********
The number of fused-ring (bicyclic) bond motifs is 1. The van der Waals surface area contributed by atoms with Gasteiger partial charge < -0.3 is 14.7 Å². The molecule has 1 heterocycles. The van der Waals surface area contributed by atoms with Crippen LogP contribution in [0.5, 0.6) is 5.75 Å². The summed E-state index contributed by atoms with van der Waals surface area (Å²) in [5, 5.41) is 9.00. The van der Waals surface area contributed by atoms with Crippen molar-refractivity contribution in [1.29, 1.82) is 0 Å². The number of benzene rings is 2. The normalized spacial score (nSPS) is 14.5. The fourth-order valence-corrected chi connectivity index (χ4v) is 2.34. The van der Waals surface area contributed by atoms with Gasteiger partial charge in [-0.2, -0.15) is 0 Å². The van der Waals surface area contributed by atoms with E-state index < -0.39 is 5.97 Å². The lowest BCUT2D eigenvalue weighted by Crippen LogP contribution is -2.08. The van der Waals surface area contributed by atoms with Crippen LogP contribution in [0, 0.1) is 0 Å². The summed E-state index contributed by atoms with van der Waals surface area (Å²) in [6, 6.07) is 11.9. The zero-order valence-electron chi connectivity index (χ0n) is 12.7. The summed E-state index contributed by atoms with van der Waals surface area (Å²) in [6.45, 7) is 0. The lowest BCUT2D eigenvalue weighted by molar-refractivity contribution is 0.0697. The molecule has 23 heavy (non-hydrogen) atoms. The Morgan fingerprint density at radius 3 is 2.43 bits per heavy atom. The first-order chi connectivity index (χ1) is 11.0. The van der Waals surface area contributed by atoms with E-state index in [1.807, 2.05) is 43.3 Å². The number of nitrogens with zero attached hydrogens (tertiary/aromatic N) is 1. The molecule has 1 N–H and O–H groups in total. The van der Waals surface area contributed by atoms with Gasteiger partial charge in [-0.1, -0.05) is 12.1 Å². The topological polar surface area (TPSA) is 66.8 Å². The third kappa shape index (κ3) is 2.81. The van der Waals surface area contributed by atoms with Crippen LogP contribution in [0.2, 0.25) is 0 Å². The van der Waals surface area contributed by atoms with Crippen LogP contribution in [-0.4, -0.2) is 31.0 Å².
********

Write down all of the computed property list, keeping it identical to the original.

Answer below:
The number of fused-ring (bicyclic) bond motifs is 1. The van der Waals surface area contributed by atoms with Gasteiger partial charge < -0.3 is 14.7 Å². The molecule has 1 heterocycles. The van der Waals surface area contributed by atoms with Crippen LogP contribution in [0.5, 0.6) is 5.75 Å². The summed E-state index contributed by atoms with van der Waals surface area (Å²) in [5, 5.41) is 9.00. The van der Waals surface area contributed by atoms with Crippen molar-refractivity contribution in [1.29, 1.82) is 0 Å². The number of benzene rings is 2. The normalized spacial score (nSPS) is 14.5. The fourth-order valence-corrected chi connectivity index (χ4v) is 2.34. The van der Waals surface area contributed by atoms with Gasteiger partial charge in [-0.2, -0.15) is 0 Å². The van der Waals surface area contributed by atoms with E-state index < -0.39 is 5.97 Å². The lowest BCUT2D eigenvalue weighted by Crippen LogP contribution is -2.08. The van der Waals surface area contributed by atoms with Crippen LogP contribution in [0, 0.1) is 0 Å². The summed E-state index contributed by atoms with van der Waals surface area (Å²) in [6, 6.07) is 11.9. The zero-order valence-electron chi connectivity index (χ0n) is 12.7. The summed E-state index contributed by atoms with van der Waals surface area (Å²) in [6.45, 7) is 0. The lowest BCUT2D eigenvalue weighted by molar-refractivity contribution is 0.0697. The molecule has 23 heavy (non-hydrogen) atoms. The Morgan fingerprint density at radius 3 is 2.43 bits per heavy atom. The first-order chi connectivity index (χ1) is 11.0. The van der Waals surface area contributed by atoms with E-state index in [1.807, 2.05) is 43.3 Å². The number of nitrogens with zero attached hydrogens (tertiary/aromatic N) is 1. The molecule has 1 N–H and O–H groups in total. The van der Waals surface area contributed by atoms with Gasteiger partial charge in [-0.1, -0.05) is 12.1 Å². The topological polar surface area (TPSA) is 66.8 Å². The third kappa shape index (κ3) is 2.81. The van der Waals surface area contributed by atoms with Crippen LogP contribution in [0.2, 0.25) is 0 Å². The van der Waals surface area contributed by atoms with Crippen LogP contribution in [-0.4, -0.2) is 31.0 Å².